ProDarwin, the motors I used take 0.6s to go from fully retracted to fully extended. I have them triggered by the brake lights. It's been pointed out to me that hitting the brakes mid-corner may cause problems due to a potential loss of downforce - to which I counter that hitting the brakes mid-corner already means you're in a bit of trouble :) I also don't trail-brake so I didn't take into account how that might be affected. Control could easily be passed over to something more intelligent than a lightbulb but I was after a proof of concept.

Robbie (Forum Supporter)
Robbie (Forum Supporter) GRM+ Memberand MegaDork
12/21/20 10:22 a.m.

Well, put on your nerd hats folks:

Here's some calcs from sleepy in a different thread to get us started. This was for a wing that was cranked to get max downforce.

~250#s of downforce, for ~70#s of drag... at 60mph

it's ugly as all get out... and who knows how realistic it is; but... I'll take it for a "first swipe"

also, let's assume the F-Dat is 56" wide and 30" tall, with a 2ft by 2ft box on top for the driver... thus ~15sqft of area; with a guessed coefficient of drag of a miata ~= 0.4
than, the base drag of the car, at 60mph is.... ~550#s.

Ok, so, let's assume a miata-ish car with (2k lbs, frontal area slightly larger than the above estimation if the car has a windshield).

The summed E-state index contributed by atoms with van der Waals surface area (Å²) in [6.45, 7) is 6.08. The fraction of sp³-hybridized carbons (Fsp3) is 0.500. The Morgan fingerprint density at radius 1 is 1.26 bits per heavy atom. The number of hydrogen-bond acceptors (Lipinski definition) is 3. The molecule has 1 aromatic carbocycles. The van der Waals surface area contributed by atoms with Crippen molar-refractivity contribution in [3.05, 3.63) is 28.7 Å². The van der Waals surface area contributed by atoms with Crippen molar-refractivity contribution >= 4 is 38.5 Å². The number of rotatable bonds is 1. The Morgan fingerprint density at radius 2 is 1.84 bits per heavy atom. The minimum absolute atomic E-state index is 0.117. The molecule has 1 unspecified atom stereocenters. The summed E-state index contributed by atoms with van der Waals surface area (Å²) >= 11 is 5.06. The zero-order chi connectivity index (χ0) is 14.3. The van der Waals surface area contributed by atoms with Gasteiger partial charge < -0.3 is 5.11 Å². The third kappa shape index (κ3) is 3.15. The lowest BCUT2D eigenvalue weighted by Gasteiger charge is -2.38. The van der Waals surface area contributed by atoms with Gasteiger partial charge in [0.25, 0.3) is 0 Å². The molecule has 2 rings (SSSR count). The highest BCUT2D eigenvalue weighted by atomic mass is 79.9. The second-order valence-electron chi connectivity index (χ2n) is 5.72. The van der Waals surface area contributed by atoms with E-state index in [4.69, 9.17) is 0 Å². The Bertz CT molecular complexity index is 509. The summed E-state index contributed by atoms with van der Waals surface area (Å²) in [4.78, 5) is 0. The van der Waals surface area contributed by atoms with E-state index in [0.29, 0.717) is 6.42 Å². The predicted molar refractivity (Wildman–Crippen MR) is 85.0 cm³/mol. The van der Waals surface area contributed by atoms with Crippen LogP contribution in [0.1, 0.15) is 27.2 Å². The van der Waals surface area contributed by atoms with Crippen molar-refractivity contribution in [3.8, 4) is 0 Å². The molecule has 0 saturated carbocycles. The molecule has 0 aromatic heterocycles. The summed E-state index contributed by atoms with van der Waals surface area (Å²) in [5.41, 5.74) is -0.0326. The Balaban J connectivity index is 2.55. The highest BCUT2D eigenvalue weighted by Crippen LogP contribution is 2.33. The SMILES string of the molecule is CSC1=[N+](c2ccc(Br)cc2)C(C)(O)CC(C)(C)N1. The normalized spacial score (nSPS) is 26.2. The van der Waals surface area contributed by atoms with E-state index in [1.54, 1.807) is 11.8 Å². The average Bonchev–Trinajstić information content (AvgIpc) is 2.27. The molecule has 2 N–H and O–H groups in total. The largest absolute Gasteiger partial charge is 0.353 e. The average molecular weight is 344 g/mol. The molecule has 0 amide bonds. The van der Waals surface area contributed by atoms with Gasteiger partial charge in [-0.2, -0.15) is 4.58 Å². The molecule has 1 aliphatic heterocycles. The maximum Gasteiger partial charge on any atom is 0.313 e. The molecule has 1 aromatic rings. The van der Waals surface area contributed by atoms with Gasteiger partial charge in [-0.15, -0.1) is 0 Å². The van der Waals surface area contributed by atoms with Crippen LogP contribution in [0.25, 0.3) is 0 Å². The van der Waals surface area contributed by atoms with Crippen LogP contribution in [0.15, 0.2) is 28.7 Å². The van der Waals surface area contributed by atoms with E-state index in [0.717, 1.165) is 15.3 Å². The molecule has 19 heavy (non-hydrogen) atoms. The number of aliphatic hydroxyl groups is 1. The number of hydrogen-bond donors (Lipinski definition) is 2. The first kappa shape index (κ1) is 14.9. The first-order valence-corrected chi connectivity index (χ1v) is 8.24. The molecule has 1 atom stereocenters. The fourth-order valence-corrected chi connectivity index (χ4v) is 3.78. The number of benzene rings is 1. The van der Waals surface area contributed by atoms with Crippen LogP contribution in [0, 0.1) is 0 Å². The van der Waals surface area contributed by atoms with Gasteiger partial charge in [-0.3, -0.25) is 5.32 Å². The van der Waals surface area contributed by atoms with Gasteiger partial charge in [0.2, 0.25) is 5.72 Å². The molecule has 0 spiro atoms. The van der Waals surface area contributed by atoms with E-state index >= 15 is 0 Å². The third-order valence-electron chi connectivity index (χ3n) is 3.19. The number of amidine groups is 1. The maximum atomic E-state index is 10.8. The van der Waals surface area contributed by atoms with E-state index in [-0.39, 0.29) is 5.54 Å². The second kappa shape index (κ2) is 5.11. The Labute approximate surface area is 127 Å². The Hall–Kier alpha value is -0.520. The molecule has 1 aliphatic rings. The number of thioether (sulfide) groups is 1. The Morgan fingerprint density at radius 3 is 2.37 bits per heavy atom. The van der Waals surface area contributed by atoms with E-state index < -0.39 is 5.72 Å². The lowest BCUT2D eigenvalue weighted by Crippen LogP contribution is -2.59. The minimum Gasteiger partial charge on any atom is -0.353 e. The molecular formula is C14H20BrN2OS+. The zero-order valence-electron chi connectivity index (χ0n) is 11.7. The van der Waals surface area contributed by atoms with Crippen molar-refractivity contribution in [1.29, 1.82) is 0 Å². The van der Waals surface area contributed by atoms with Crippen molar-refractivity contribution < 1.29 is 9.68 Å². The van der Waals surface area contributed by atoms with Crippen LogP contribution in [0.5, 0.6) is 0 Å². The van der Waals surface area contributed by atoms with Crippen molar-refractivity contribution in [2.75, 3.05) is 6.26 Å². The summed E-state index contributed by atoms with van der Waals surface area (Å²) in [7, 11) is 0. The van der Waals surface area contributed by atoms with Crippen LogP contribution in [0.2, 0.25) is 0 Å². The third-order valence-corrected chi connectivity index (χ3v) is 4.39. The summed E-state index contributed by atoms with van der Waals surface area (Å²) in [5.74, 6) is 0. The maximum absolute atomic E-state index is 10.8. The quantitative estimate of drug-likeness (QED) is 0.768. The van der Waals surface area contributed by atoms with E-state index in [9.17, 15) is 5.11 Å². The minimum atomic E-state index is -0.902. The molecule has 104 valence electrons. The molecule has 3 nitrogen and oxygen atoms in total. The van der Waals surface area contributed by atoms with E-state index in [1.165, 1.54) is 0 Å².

250 lbs of downforce will increase traction about 10% (after you counter for the fact that more weight does add more traction, but at a slightly less than 1:1 ratio). 70 lbs of drag is also about 10% of the drag of the vehicle. 

BUT how does this affect cornering and acceleration and braking?

with 10% more traction, you should be able to apply 10% more force to the car through the tires. If the car already corners at 1 G, you can now corner (or brake, or accelerate) at 1.1G an improvement of 0.1 G. Adding a 70 lb force in air brake, or reducing 70 lbs in drag, has only an effect of 0.035 G. So really you need triple the drag force to be as effective (duh, 70 lbs needs to triple to get to 250). And you definitely don't want to LOSE the 250lbs of downforce in trade for a few more lbs of drag, even in a braking situation. 

So, until you're working in the 1:1 lift to drag ratio of the aero, the downforce is more important.

Also, cars are pretty good at using all of their available traction for cornering and braking. Most are not as good when accelerating. Therefore you can trade downforce for less drag when accelerating because you have traction you can't use. I wouldn't trade it any other time. This is why I think of active aero as a drag reduction tool mainly. 

Keith Tanner
Keith Tanner GRM+ Memberand MegaDork
12/21/20 11:03 a.m.

Interesting. I still disagree that downforce is all that useful on rear tires under maximum braking. With all the dynamic weight transfer going on, they're pretty lightly loaded.

On my track Miata, the difference between the amount of drag at my chosen AoA and "flat" is pretty small. But the car has a very hard time slowing down, so to me a draggy air brake is useful. Jack Olsen used a very similar design to add DRS to his 911 and didn't see any improvement at Willow Springs because the drag reduction was such a small percentage. But I don't think he took the opportunity to really crank the wing up for the resting state, possibly because of what it would do to the balance of the car.

 I originally got the idea for this experiment after following an MP4C around the track, they have a little air brake but it's more akin to an airplane wing flap.

Robbie (Forum Supporter)
Robbie (Forum Supporter) GRM+ Memberand MegaDork